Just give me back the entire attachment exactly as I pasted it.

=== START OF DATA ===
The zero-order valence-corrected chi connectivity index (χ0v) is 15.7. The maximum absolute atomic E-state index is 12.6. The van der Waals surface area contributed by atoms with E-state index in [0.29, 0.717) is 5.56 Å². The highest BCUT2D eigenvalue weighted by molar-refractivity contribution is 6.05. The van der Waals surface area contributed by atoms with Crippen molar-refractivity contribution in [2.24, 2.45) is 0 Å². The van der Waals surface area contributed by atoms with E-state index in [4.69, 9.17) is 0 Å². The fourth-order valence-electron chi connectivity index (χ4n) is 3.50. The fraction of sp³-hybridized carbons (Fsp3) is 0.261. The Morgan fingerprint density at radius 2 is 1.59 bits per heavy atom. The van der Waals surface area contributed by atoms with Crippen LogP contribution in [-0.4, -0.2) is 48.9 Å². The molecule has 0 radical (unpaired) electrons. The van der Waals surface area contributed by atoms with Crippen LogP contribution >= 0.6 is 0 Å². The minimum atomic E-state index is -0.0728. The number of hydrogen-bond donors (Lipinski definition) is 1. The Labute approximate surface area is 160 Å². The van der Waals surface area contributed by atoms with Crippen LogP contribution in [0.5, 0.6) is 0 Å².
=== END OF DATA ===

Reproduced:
The zero-order valence-corrected chi connectivity index (χ0v) is 15.7. The maximum absolute atomic E-state index is 12.6. The van der Waals surface area contributed by atoms with E-state index in [0.29, 0.717) is 5.56 Å². The highest BCUT2D eigenvalue weighted by molar-refractivity contribution is 6.05. The van der Waals surface area contributed by atoms with Crippen molar-refractivity contribution in [2.24, 2.45) is 0 Å². The van der Waals surface area contributed by atoms with E-state index in [4.69, 9.17) is 0 Å². The fourth-order valence-electron chi connectivity index (χ4n) is 3.50. The fraction of sp³-hybridized carbons (Fsp3) is 0.261. The Morgan fingerprint density at radius 2 is 1.59 bits per heavy atom. The van der Waals surface area contributed by atoms with Crippen LogP contribution in [-0.4, -0.2) is 48.9 Å². The molecule has 0 radical (unpaired) electrons. The van der Waals surface area contributed by atoms with Crippen LogP contribution >= 0.6 is 0 Å². The minimum atomic E-state index is -0.0728. The number of hydrogen-bond donors (Lipinski definition) is 1. The Labute approximate surface area is 160 Å². The van der Waals surface area contributed by atoms with Crippen LogP contribution in [0.5, 0.6) is 0 Å².